Chinook: Average lifecycle 4 to 7 years. Average weight 20lbs. Chinook fry may go to sea soon after hatching, or after one to two years in fresh water. Chinook migrate as far as 1,500 kilometres inland. Chinook are generally considered the richest and most flavourful of all salmon.
Pink: Average lifecycle 2 years. Average weight 4lbs. Pink salmon fry migrate to the sea as soon as they emerge from the gravel and live almost their entire two years in the ocean. Adults leave the ocean to spawn in streams that are a short distance from the sea. Pinks are lean and mild in flavour with low oil content and a small flake.
Chum: Average lifecycle 3 to 5 years. Average weight 8lbs. Chum salmon generally spawn in late fall and usually in the lower tributaries along the coast, rarely more than 150 kilometres inland. Fry emerge in the spring and go directly to sea. Because of their low oil content, chums are considered one of the milder species of Pacific salmon.
Salmon Run: Year to Year
- The numbers of wild salmon that return to BC waters to spawn varies greatly from year to year and even decade to decade. For example, many sockeye salmon populations are very abundant every third or fourth year.
- Warming ocean waters and reduced water levels in rivers have a long-term impact on BC Salmon. Warm water causes a decrease in the food salmon eats which results in a lower survival rate and hence lower numbers of spawning fish for future stocks.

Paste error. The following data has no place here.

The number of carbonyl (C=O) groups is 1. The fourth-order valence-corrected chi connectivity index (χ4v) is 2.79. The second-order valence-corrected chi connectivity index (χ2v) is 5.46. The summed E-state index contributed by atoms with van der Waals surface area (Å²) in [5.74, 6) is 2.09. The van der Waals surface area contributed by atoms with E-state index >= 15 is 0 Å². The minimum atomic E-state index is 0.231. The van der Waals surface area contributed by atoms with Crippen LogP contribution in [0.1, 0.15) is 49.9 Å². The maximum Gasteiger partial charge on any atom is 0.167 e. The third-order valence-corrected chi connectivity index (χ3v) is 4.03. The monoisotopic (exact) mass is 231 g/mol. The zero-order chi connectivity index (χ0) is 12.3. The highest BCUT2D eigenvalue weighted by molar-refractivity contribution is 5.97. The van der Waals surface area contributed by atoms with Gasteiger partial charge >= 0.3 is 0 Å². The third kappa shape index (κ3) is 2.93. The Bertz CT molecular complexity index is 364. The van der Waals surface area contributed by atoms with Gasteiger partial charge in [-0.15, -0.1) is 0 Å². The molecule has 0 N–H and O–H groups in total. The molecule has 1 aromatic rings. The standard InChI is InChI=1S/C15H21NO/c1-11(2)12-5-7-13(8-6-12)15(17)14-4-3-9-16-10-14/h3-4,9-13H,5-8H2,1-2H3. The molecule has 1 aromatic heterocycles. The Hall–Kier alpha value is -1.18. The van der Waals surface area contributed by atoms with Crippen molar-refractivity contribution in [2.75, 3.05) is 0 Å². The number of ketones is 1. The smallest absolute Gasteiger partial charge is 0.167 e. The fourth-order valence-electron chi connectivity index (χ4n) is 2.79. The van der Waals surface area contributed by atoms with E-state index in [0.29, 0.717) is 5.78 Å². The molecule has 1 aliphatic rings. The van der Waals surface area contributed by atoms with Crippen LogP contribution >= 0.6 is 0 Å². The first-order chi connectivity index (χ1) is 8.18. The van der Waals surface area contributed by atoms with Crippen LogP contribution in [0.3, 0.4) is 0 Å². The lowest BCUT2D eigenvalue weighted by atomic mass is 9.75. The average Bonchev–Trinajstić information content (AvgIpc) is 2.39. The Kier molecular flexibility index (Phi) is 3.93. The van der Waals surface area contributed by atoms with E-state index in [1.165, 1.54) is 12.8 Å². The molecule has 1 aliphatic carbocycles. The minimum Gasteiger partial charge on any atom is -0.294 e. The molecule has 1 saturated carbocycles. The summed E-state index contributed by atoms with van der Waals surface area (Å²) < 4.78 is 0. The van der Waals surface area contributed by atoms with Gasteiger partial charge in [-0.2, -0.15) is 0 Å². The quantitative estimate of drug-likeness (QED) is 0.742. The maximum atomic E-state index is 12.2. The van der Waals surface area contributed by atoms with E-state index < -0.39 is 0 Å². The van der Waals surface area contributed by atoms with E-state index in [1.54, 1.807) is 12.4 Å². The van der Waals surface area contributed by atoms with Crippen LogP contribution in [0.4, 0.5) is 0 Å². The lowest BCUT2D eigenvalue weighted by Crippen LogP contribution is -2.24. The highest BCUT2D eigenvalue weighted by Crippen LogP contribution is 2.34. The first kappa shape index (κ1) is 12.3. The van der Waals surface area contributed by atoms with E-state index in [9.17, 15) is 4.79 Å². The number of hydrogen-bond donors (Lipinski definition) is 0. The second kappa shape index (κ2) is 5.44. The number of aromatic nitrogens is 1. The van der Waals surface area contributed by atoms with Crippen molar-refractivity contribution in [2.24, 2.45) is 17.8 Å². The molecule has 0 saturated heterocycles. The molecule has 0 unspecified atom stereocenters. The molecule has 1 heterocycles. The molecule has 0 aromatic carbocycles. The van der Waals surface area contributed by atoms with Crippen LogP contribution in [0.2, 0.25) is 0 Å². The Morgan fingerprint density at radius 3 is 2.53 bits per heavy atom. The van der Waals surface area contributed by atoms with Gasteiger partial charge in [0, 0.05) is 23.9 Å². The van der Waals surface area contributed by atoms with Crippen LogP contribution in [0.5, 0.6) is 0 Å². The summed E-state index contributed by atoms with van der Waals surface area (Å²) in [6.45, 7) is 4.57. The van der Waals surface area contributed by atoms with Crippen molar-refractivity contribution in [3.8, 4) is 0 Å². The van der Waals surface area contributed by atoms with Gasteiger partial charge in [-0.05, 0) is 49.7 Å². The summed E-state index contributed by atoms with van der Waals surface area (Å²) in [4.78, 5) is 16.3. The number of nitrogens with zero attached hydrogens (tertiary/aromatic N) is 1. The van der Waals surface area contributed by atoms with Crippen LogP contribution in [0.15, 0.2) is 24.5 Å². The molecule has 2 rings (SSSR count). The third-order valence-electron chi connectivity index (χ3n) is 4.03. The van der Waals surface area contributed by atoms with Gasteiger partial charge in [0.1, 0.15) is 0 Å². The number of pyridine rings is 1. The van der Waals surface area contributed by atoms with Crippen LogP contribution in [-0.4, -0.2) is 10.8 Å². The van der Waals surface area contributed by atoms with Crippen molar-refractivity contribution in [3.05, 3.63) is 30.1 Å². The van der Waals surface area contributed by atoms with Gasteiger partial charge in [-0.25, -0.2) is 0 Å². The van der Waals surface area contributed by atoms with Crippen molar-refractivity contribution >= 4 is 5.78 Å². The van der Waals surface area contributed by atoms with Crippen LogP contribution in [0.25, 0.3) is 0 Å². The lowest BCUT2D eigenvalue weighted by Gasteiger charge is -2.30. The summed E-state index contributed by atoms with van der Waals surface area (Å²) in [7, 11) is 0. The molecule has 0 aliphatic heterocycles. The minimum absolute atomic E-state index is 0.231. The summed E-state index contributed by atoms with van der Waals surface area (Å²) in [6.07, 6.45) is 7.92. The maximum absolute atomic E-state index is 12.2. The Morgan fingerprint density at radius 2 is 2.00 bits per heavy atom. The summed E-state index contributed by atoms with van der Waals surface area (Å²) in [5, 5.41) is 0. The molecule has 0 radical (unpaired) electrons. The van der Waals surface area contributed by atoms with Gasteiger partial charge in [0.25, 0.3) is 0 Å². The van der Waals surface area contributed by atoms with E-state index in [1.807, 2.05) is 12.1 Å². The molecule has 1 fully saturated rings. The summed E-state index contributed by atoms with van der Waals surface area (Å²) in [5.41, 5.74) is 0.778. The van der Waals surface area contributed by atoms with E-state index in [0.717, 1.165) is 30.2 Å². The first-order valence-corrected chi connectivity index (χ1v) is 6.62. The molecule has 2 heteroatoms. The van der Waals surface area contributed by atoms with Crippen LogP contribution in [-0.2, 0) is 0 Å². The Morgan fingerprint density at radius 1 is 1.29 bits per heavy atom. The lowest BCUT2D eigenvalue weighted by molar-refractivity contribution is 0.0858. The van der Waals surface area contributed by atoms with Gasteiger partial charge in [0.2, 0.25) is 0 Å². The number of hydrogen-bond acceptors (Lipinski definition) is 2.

- BC exports wild salmon to 53 different countries generating an average export value of $100 million. The United States, Japan and United Kingdom are our highest value export partners. Canadians consume another $50 million worth of wild salmon products.
- Farmed salmon is double to triple farm gate sales and provides 6000 jobs to British Columbians. Farmed salmon is the province’s largest export product.
- Salmon is an excellent source of tryptophan, an all-natural sedative.
- Salmon is an excellent source of vitamin D. One can of salmon contains a day’s worth of vitamin D.
- Salmon protects your eyes. Eating salmon twice a week has been shown to significantly decrease the risk of macular degeneration.
- Eating salmon increases your cardiovascular health due to its high levels of the omega-3 fats, EPA and DHA which reduce inflammation, keep the blood from clotting excessively and relax dilating arteries.
- Eating salmon is beneficial in the treatment of osteoarthritis and other inflammatory joint conditions.
- How do salmon find their way back to the stream of their birth? It’s still a mystery, but it is thought they rely on a combination of genetic coding, celestial navigation, electromagnetic current, and a strong sense of smell.
- Salmon colour is the result of pigmentation by carotenoids, found in algae eaten by the food salmon eats.
- Count the rings on a fish scale to determine their age…much like counting the rings on a tree.
- The skin colour of sockeye and chum salmon changes from black to grey to brown to red as it approaches fresh water in the spawning season.
- Atlantic salmon can spawn more than once, but some die of exhaustion after breeding. Pacific salmon reproduce only once and die shortly after.
This month our Verve properties throughout Canada will feature the following salmon recipe: